The cosmic, the universe, the all beyond yet inclusive of Earth, the vast ocean of energy-matter; the misty turn of galaxies and suns, bright lights and luminous clouds and further on, unfathomable curtain of night; so many well designed flames, so many mysteries of light; and here below we focus small, reduced, microscopic, with body heat no match for stars. Or more, we find it so by our binding in time, by animal nature, by blood, by minute psychologies and small pains, troubles rendered in large illusions, yet not one such visible from Space. But thought of the universe is more magical than time and lights brain with new fires; so then, small links to great and the sunlight spaces of the cosmic worlds are close as love.
“The hard swallow built into science is this business about the big bang… This is the notion that the universe, for no reason, sprang from nothing in a single instant… notice that this is the limit test for credulity. Whether you believe this or not, notice that it is not possible to conceive of something more unlikely, or less likely to be believed. I defy anyone. It’s just the limit case for unlikelihood: that the universe would spring from nothing in a single instant for no reason… It is in fact no different than saying, “and then God said, ‘Let there be light!’ What the philosophers of science are saying is “give us one free miracle and we will roll from that point forward, from the birth of time to the crack of doom.” Terence McKenna
Science divides the world into organic and inorganic, the living and nonliving. And we read of a time before there was life on Earth, and then a proliferation of theories to explain how life evolved from a material matrix defined as lifeless. In this conception, our mind stages a curious scenario where Mother Earth is a lifeless form, yet gives birth to life. In this dualistic picture, life somewhat mysteriously arose from lifelessness.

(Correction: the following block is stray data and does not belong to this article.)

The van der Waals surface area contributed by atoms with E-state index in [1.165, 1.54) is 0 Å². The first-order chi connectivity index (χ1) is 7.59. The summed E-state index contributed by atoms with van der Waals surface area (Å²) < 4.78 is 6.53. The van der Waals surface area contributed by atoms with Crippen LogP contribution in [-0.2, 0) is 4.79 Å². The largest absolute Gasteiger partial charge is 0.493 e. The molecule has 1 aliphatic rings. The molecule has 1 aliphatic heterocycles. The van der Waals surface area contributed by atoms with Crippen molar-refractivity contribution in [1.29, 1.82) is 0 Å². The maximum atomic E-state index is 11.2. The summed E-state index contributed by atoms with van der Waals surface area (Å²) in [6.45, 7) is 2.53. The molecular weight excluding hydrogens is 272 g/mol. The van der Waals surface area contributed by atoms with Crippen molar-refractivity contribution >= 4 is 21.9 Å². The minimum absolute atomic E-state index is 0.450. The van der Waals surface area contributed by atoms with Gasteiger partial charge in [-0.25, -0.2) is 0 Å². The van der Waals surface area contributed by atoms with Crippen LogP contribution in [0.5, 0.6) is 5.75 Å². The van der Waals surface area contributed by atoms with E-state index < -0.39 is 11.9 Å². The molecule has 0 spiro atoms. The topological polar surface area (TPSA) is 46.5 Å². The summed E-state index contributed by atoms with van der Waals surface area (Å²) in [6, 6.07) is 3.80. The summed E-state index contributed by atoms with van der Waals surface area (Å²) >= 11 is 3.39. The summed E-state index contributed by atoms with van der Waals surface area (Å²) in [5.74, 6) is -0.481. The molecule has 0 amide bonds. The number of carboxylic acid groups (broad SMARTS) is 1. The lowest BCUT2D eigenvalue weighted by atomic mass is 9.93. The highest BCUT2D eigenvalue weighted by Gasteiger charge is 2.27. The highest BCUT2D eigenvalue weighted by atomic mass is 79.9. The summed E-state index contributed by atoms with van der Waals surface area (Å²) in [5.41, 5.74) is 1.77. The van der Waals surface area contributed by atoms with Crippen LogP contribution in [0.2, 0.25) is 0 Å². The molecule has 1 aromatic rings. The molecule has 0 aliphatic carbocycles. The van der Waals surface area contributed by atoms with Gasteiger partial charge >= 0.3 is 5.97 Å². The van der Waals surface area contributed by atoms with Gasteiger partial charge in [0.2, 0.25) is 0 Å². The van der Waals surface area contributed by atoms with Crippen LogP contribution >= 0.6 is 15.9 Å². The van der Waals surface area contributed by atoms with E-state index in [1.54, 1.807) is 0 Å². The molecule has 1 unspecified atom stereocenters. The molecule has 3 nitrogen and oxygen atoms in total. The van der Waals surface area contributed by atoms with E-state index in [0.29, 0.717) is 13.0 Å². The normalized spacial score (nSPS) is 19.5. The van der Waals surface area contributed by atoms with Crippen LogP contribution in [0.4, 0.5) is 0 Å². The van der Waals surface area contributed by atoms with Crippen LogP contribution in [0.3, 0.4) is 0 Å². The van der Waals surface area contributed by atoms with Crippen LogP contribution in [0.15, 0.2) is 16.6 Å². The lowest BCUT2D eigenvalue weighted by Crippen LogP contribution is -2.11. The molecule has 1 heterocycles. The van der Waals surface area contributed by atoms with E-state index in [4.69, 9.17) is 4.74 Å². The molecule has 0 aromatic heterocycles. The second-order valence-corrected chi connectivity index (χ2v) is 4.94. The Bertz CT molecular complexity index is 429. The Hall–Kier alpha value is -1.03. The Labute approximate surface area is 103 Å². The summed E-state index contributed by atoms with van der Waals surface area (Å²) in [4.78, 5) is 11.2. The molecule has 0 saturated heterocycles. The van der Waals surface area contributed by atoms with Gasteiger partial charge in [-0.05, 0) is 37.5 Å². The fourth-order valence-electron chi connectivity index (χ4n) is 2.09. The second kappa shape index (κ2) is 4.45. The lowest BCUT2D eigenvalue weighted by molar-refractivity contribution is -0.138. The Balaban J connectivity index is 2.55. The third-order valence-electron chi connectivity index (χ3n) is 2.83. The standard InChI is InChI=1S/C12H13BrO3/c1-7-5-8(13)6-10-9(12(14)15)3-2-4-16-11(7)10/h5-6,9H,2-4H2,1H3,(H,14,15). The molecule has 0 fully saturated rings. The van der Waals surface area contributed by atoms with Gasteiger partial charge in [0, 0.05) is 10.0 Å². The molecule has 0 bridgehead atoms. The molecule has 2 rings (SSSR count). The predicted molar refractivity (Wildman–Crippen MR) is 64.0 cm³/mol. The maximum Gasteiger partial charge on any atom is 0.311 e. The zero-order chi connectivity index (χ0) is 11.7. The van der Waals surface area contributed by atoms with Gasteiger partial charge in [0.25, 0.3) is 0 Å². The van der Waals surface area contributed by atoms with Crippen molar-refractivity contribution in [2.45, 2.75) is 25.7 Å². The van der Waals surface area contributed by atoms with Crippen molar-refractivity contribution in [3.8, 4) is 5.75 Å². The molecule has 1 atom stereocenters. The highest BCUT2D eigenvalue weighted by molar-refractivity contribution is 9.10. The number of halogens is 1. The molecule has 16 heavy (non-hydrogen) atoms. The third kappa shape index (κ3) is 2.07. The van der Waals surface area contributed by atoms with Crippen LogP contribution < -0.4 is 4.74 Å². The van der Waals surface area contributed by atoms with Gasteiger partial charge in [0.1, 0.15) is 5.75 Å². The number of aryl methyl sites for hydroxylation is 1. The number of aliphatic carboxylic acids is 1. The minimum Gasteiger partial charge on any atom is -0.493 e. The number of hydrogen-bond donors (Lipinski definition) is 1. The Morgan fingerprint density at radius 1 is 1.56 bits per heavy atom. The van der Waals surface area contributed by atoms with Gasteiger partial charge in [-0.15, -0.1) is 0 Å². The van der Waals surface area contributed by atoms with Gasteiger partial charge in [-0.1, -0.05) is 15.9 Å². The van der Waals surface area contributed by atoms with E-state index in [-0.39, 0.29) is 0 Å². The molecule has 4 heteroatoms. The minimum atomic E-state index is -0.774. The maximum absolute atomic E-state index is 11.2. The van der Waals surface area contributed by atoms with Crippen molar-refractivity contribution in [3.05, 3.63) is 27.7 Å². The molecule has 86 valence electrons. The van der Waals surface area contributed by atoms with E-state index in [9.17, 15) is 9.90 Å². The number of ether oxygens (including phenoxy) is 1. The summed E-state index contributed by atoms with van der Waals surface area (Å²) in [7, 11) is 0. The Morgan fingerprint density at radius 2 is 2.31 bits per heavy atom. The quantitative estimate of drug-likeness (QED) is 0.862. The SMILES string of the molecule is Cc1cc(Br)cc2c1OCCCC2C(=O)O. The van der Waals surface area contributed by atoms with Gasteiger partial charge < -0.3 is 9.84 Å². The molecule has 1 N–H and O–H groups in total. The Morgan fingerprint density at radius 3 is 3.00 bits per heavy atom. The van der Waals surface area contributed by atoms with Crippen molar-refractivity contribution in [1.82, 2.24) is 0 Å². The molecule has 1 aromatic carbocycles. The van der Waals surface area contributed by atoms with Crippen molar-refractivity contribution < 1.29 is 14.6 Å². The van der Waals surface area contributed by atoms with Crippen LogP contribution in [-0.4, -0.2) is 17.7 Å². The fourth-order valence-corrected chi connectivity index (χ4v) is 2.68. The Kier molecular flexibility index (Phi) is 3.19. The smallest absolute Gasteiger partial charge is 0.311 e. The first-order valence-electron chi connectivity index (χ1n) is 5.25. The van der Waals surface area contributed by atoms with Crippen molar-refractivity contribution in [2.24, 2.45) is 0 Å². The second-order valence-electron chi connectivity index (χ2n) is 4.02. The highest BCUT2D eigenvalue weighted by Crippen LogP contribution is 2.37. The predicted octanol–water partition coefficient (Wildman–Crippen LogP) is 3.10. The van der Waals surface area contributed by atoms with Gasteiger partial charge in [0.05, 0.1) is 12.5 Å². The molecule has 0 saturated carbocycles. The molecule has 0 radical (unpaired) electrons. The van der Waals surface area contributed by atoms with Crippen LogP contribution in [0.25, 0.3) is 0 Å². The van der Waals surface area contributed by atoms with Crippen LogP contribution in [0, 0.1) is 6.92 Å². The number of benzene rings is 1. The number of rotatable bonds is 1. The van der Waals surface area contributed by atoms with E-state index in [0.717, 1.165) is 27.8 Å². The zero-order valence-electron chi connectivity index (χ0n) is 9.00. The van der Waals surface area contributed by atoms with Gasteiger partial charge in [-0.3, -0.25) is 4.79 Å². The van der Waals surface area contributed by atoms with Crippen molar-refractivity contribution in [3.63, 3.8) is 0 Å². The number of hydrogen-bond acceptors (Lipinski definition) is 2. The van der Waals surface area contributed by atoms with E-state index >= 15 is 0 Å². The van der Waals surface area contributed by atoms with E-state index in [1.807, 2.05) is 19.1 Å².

Metaphysical thinkers often affirm, in various ways, “Life is one, ” or “All things are one,” or simply “All is one.” Do they mean that organic things are one but that the material matrix that gave them birth is something other than and apart from the one? Or do they mean that organic life and nonliving matter are something other than “life” and that the spirit or soul, sanding apart from these, is life? If we take them at their word, all is one life, however well disguised in forms organic and inorganic.
The curious “life from lifelessness” concept is less mysterious if we supplement the narrower biological definitions of life with a more comprehensive and unitary definition. Namely, that all is life—an atom is alive, a human is alive, and a star is alive, and the “big bang” or the “big bloom” is a living action. Life is motion, and in evolution, motion becomes less unconscious and more conscious. Apparent “lifelessness” is not “dead matter” but just latent life. Is there then life elsewhere in the universe? It follows that there is nothing but life in the universe. Moreover, it would appear stingy, if not wasteful of space, that divinity would evoke a little bubble of organic life around planet Earth and leave the rest of the universe in a dead state. Probably, divinity is much more lavish.
The legendary idea of the “music of the spheres” rings true. Is an atom musical? Is a planet, a sun, or a galaxy musical? What of the auric sphere, the sphere of thought and consciousness? What of centers and subsidiary centers found in everything? It’s not just orchestral groups that are musical–one can sense the importance of resonance in all spheres where everything from the microscopic to the cosmic is understandable in musical terms. Meditative sensitivity to the transcendental music of life is infinitely more than the usual understanding of musical appreciation. Music, in a profound sense, is encoded with meaning where worlds of essential information are communicated in sound.
Since all is unity, particles of the cosmic song thread their way into everyday life–a human voice, the sound of the rain, or a bit of seemingly ordinary music. But customary conversations are often less conducive to perception than silence or the sounds of nature. And perceptive comparison with more musical expressions may render our usual talk embarrassing. Perhaps in this contrast there is a key of attunement and attainment.
Artistic variation on art piece by lilsnipeyxgfx.